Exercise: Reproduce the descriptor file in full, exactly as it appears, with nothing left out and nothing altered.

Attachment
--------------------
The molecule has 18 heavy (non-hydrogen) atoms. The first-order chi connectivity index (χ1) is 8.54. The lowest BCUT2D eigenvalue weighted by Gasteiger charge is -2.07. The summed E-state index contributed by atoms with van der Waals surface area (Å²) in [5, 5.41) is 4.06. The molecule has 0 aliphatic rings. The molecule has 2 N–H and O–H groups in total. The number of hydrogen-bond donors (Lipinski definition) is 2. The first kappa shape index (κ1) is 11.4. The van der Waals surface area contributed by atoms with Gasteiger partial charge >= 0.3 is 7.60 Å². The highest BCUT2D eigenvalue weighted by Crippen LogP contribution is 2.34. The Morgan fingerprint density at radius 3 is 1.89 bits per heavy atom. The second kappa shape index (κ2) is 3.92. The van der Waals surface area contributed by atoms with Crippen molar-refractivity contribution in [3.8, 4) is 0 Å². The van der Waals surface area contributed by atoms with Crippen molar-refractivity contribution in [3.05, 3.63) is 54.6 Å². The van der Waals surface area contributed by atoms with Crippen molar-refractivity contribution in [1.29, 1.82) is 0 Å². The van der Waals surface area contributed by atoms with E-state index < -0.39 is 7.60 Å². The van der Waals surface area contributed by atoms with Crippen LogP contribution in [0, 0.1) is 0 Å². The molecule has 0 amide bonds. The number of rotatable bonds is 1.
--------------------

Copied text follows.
The molecule has 18 heavy (non-hydrogen) atoms. The first-order chi connectivity index (χ1) is 8.54. The lowest BCUT2D eigenvalue weighted by Gasteiger charge is -2.07. The summed E-state index contributed by atoms with van der Waals surface area (Å²) in [5, 5.41) is 4.06. The molecule has 0 aliphatic rings. The molecule has 2 N–H and O–H groups in total. The number of hydrogen-bond donors (Lipinski definition) is 2. The first kappa shape index (κ1) is 11.4. The van der Waals surface area contributed by atoms with Gasteiger partial charge >= 0.3 is 7.60 Å². The highest BCUT2D eigenvalue weighted by Crippen LogP contribution is 2.34. The Morgan fingerprint density at radius 3 is 1.89 bits per heavy atom. The second kappa shape index (κ2) is 3.92. The van der Waals surface area contributed by atoms with Crippen molar-refractivity contribution in [3.8, 4) is 0 Å². The van der Waals surface area contributed by atoms with Crippen molar-refractivity contribution in [3.05, 3.63) is 54.6 Å². The van der Waals surface area contributed by atoms with Crippen molar-refractivity contribution in [1.29, 1.82) is 0 Å². The van der Waals surface area contributed by atoms with E-state index < -0.39 is 7.60 Å². The van der Waals surface area contributed by atoms with Crippen LogP contribution in [0, 0.1) is 0 Å². The molecule has 0 amide bonds. The number of rotatable bonds is 1.